He who was seated on the throne said, “I am making everything new!” Then he said, “Write this down, for these words are trustworthy and true.”

Revelation 21:5

 

Newness originates with God. “Behold,” he says to us from Revelation, “I am making all things new.” Because God is consistently promising us new, we must be intentional about releasing what we’ve always known and how we’ve always done things, in order to get a glimpse of where God is excitedly inviting us to venture.

A child running through the sprinklers with delight.When Dutch visionary, Theo Jansen took his Strandbeests to New England, the children in the crowds were enthralled by the lifelike movements of these creatures—creatures which Jansen crafts using PVC pipes, connected together with plastic ties and powered by the wind. When I first saw these spectacular creatures, moving their way down the beach on my television screen, I was bug-eyed with awe. It was as if I’d come face-to-face with the future, and with something I could never have imagined in my wildest dreams. I felt a mixture of fear and fascination at the same time. I kept stopping the footage, rewinding, and playing it again.

“What is it that brings out the child in us when we see these objects?” CBS news anchor, Jamie Wax asked when he interviewed Jansen about the effect his Strandbeests had on the crowd. Jansen replied, “For a child, life is new, right? Every experience is new and, if you see something new, you forget you’ve grown up, and the child comes back.”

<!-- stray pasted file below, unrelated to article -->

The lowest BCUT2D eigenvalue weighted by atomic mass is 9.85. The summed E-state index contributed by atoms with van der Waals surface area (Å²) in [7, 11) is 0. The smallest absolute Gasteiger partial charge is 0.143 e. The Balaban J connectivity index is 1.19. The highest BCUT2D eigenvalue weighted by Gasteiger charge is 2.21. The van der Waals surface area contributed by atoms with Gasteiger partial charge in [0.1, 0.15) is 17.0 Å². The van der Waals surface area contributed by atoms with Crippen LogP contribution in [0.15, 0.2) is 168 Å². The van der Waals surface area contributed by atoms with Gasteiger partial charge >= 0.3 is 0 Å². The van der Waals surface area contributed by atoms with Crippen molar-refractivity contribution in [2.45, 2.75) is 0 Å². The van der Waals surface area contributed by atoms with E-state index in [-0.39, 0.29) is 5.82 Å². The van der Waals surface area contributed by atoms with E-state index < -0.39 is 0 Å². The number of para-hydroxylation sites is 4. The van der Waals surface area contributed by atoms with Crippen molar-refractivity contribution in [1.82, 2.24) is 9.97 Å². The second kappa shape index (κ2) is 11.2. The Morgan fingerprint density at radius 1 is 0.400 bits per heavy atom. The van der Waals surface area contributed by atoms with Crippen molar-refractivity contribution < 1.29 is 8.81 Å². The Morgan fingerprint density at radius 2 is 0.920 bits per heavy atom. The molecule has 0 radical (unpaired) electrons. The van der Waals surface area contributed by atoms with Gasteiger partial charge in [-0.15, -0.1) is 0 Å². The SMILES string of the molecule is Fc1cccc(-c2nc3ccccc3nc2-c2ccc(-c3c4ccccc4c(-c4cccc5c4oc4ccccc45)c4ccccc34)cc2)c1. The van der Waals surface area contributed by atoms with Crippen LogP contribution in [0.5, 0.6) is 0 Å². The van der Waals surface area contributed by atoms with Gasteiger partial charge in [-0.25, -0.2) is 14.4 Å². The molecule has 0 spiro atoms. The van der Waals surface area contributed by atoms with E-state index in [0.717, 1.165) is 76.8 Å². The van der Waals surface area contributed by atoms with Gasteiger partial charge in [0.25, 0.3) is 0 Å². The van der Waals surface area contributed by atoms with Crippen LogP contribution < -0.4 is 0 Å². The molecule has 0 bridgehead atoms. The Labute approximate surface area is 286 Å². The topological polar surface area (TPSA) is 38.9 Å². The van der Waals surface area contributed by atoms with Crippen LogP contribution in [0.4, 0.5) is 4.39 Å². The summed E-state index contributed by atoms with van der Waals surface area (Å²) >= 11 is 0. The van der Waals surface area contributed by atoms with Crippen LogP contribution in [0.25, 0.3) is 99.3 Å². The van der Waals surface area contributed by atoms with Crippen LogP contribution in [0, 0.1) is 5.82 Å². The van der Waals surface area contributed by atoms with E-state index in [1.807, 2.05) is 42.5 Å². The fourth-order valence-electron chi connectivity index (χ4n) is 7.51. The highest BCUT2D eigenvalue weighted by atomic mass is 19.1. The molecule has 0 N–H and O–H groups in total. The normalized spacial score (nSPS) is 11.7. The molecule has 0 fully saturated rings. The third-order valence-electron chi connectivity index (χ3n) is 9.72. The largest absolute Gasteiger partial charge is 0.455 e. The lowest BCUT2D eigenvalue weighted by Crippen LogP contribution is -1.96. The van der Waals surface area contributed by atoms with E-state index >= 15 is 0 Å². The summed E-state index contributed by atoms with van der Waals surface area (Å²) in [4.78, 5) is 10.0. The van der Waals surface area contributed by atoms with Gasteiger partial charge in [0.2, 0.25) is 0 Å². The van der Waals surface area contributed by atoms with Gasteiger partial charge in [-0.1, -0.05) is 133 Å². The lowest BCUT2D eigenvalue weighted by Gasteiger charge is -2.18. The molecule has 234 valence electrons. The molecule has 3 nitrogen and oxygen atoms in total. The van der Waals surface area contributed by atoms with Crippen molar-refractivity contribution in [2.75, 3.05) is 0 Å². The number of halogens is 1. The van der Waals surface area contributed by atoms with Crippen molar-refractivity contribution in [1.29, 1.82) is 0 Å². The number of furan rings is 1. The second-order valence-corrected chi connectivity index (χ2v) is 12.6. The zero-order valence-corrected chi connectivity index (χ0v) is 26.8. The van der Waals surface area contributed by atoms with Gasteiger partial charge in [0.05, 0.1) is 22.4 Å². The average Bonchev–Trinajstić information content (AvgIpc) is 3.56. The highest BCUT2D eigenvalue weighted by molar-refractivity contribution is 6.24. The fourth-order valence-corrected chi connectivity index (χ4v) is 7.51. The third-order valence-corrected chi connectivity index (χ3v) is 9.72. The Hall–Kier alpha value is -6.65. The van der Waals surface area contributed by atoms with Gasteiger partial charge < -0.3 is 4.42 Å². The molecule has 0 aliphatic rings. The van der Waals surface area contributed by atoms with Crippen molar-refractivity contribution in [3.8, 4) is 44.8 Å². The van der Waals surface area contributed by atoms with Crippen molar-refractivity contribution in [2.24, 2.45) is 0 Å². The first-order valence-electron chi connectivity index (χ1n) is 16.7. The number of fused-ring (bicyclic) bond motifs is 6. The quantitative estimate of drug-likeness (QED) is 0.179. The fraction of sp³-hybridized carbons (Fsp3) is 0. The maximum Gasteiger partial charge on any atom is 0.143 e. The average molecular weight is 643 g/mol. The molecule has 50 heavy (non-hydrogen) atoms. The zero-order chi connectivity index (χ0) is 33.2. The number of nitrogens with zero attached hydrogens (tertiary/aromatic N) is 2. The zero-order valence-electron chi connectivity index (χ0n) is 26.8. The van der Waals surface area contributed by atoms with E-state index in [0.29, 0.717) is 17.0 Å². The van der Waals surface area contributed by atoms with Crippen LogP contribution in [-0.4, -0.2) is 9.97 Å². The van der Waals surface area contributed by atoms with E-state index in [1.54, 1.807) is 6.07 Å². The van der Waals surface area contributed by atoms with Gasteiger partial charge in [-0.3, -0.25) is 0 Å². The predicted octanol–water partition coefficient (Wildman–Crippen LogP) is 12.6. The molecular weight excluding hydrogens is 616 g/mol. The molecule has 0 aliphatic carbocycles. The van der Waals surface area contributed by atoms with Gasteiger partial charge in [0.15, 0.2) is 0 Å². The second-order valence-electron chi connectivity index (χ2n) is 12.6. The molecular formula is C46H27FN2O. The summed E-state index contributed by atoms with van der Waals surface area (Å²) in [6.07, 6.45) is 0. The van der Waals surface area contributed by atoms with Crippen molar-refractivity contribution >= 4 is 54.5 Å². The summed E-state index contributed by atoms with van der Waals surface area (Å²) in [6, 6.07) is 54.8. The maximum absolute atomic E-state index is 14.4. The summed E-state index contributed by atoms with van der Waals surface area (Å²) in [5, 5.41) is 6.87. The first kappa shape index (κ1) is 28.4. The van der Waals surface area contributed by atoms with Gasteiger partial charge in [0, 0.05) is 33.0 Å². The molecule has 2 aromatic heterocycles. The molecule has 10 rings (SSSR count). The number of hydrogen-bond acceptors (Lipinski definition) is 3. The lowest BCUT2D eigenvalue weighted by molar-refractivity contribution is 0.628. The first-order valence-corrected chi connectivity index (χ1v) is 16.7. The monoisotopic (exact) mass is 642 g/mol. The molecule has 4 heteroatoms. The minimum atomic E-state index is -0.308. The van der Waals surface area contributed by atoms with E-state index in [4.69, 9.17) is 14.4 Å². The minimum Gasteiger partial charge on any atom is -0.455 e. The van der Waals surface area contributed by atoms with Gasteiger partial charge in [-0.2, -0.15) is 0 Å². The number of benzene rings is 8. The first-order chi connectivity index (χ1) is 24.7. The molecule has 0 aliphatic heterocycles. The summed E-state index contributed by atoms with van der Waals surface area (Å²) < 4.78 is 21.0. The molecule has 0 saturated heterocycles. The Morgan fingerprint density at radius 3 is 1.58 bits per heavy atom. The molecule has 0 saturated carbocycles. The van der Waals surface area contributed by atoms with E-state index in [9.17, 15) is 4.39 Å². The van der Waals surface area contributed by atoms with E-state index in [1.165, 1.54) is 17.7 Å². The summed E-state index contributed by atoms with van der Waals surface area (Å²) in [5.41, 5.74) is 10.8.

“Be like children,” Jesus says to us, and it sounds as if he’s saying, “Stand up on your tiptoes! Expect the unexpected! Live as if it’s always Christmas Eve!”

Something to Think About:

In your world, do you live expectantly? Are you on the lookout for new? What is it that brings out the child in you?

Something to Do:

Watch this video of Theo Jansen’s Strandbeasts and write down how the images make you feel. Share the video with someone and talk about what you saw and how it made you feel.

Prayer:

Lord, thank you for the gift of creativity. Thank you for giving me an imagination and for encouraging me to press beyond the boundaries that I allow to keep me from engaging the world as a child. You promise you are making all things new, even now. Those words make me feel expectant, hopeful, and excited for what the future holds. Let it be so, Lord. Let it be so.

 

Explore more at the Theology of Work Project online commentaryThe Meaning of Revelation for Our Work